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A Kaiser Foundation study finds that although most Americans look favorably upon pharmaceuticals, they generally think drugs are too expensive and that most of the cost is blown on advertising.
A new study reveals that although people value the products produced by pharmaceutical companies, they think negatively of the cost of prescription drugs. The Kaiser Foundation surveyed 1,700 adults in January to better understand the public's perception of the healthcare industry.
"Pharma has this two-sided challenge," said Mollyann Brodie, vice president for public opinion and media research at Kaiser Family Foundation. "On one side, their products are really loved, but on the other, people worry a great deal about the cost of medication."
Some key findings of the study:
"Industry has half the public thinking favorably of them, but the other half thinks unfavorably of them," said Brodie. "And the unfavorable side is very clear about the reasons why they are upset?cost and profit."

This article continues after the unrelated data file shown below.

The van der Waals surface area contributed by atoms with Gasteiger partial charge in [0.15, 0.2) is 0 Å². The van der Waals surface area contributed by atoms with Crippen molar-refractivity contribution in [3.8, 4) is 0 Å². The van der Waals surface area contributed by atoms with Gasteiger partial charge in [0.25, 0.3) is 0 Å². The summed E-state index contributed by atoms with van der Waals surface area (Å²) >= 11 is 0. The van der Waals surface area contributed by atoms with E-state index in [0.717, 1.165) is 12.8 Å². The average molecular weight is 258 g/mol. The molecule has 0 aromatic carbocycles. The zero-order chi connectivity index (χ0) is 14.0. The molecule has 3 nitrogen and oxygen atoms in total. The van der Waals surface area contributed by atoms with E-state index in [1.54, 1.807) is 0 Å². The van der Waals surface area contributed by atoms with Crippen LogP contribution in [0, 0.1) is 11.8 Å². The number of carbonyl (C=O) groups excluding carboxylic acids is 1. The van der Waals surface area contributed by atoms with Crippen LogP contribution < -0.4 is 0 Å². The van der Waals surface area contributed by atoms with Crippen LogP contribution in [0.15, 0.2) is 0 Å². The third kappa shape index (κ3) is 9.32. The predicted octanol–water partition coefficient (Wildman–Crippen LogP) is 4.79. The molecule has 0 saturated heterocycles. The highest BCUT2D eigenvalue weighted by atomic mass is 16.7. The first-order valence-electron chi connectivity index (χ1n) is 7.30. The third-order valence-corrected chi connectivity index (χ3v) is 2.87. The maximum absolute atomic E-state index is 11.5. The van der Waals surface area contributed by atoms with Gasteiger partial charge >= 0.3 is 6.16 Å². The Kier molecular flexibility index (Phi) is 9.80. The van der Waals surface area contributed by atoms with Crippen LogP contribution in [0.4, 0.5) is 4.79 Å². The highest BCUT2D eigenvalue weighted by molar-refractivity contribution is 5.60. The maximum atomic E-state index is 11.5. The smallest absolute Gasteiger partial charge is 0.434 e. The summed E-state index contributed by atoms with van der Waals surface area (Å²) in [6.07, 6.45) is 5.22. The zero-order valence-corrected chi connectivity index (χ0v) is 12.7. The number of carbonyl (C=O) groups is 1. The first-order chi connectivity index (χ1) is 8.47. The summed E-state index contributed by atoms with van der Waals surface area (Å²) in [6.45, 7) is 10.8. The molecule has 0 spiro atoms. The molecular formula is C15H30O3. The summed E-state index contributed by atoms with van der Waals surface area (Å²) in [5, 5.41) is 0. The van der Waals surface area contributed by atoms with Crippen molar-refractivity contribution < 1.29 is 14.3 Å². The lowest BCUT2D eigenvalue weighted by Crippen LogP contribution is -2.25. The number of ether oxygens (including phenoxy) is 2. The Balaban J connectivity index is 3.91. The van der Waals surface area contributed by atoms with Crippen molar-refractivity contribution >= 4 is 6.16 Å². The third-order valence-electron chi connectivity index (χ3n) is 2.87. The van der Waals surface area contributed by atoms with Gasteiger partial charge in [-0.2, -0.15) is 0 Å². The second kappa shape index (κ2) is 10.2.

Brodie told Pharm Exec that the majority of the public thinks pharmaceuticals are safe and drug companies do a good job testing them. More than 70 percent of people interviewed said they think prescription drugs developed in the past 20 years have made people's lives better; while only 10 percent said they made their lives worse.
Of the 47 percent who said they have a favorable opinion of pharma, 64 percent said the main reason was that companies provide important drugs to society. In general, respondents believed that if there were a problem with their drugs, companies would immediately address them.
"There are a lot of areas where the public could have come down harder on pharma because of the news as of late, but they didn't," said Brodie. "Most of the negativity is aimed at the perception that pharma is profiting off of the high cost of drugs."
Some negative opinions include:
The study also includes some good news/bad new for pharma on the advertising front. Although may people think that drug ads reduce the stigma of mental health conditions, they also think that the ads are hiking up the cost of drugs.
"On the one hand, people think there are too many ads on television, but many fewer said that it bothered them," Brodie said. "We also found that 32 percent of people actually talk to their doctors after seeing a drug ad and, of that third, many ended up with some kind of prescription."
Sixty-seven percent of those interviewed said that prescription drug ads are a good educational source. However, 40 percent think that drug ads are a "bad thing." More than 75 percent believe that drug ads are one of the reasons why prescription medication is expensive, while another 68 percent feel that drug ads encourage people to go on medications that aren't necessary.